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OPEC+ pumps approximately 40% of the world’s crude and policy decisions can have a significant impact on prices.
Demand for oil, at least on the U.S. front, turned out higher than expected last week. But the real surprise, and no way that phrase could have been better defined, was in OPEC+ decision to add a cool 1.7 million barrels daily to its November announced cut of 2.0 million barrels per day.
Bond traders have painfully learned not to fight the Fed - now, OPEC+ is attempting to train oil traders not to fight its decisions.
On Sunday, OPEC+ announced a production cut of 1.16 million barrels per day, in a move that oil markets were not expecting. Some analysts are forecasting oil prices to be driven up to $100 per barrel.
Oil rose on Monday as supply concerns driven by lower OPEC output, unrest in Libya, and sanctions against Russia outweighed fears of a demand-sapping global recession. Eurozone inflation hit yet another record high in June, strengthening the case for rapid European Central Bank rate increases, while U.S. consumer sentiment hit a record low. Brent crude rose $2.26, or 2%, to $113.89 a barrel by 12:47 p.m. ET (1648 GMT) after falling more than $1 in early trade. U.S. West Texas Intermediate (WTI) crude rose $2.20, or 2%, to $110.63, in thin volume during the U.S. Independence Day holiday.
Crude oil production by OPEC and its partners fell to a six month low of 41.58 million b/d in April as Russian production took a battering from Western sanctions
London, May 5 (AP) OPEC and allied oil-producing countries have decided to stick to a modest increase in production, even as Europe's proposed phaseout of Russia oil threatens to yank millions of barrels off a global market already thirsty for crude.
"The Organisation of Petroleum Exporting Countries (OPEC) yesterday said with all current market dynamics at play, the global oil supply market could have as much as 240 million barrels of emergency crude oil in the next six months."
In a monthly report, the Organization of the Petroleum Exporting Countries (OPEC) said world demand would rise by 3.67 million barrels per day (bpd) in 2022, down 480,000 bpd from its previous forecast.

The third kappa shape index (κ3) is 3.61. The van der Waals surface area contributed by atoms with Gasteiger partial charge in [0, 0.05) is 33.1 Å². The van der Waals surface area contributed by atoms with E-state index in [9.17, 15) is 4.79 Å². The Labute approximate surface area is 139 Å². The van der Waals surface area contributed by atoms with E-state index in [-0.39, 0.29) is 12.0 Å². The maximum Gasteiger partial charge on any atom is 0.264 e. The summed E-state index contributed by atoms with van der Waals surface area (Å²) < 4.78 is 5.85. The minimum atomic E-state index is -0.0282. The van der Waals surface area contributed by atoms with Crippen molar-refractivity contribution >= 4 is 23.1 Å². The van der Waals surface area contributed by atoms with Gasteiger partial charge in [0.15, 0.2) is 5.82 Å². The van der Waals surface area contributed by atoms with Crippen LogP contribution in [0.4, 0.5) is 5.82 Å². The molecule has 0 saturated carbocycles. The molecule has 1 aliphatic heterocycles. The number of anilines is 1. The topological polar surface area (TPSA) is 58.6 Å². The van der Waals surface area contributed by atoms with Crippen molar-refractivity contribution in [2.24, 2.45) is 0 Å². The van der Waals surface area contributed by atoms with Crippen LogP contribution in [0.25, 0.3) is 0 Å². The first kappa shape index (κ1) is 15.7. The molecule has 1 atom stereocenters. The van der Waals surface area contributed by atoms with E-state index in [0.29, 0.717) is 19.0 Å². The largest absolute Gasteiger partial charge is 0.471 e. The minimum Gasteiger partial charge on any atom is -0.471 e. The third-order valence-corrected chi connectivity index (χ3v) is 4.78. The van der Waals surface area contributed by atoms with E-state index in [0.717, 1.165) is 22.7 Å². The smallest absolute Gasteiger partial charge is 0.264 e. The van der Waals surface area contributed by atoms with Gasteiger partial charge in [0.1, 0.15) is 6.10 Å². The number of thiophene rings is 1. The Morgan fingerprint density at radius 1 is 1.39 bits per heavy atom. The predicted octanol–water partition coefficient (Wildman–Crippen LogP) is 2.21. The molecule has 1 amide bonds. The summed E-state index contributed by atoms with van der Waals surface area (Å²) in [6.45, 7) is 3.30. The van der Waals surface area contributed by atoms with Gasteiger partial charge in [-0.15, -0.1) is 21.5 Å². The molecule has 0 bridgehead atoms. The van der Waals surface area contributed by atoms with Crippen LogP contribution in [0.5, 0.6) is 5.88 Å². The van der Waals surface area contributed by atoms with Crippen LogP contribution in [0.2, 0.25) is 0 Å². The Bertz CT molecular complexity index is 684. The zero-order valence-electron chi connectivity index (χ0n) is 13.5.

It will also evaluate the Russian offer to sell crude oil at discounted prices after considering aspects such as insurance and freight required to move the fuel from the non-traditional supplier.
U.S. shale producers and OPEC, who not long ago were waging a price war, this week found themselves on similar sides as oil prices have surged well above $100 a barrel: in no rush to rapidly boost production.
The United Arab Emirates said it will call on its fellow OPEC+ members to boost oil output faster, a dramatic U-turn that could set the country against fellow members of the alliance led by Saudi Arabia and Russia.
The OPEC+ cooperation is facing a possible breakdown following Russia’s military invasion of Ukraine. Russia’s aggressive military moves towards Ukraine will have a negative impact on the oil market cooperation between OPEC and Russian-led non-OPEC members.
Tight oil supply has also given impetus to booming energy markets, and the report from the Organization of the Petroleum Exporting Countries also showed the group undershot a pledged oil-output rise in January under its pact with allies.
OPEC+ may decide on Wednesday to announce a larger production increase for March than the usual 400,000 barrels per day, considering the oil price rally to $90 and the potential for renewed discontent from major oil importers at these high price levels, Goldman Sachs said in a Tuesday note. “We view growing potential for a faster ramp-up at this meeting,
Brent crude touched $90 per barrel briefly this week for the first time in years. This latest jump was attributed to tensions around Ukraine, but this is the most transitory reason for oil price rises. The bigger reasons all have to do with fundamentals. And $90 per barrel of Brent may be only the beginning.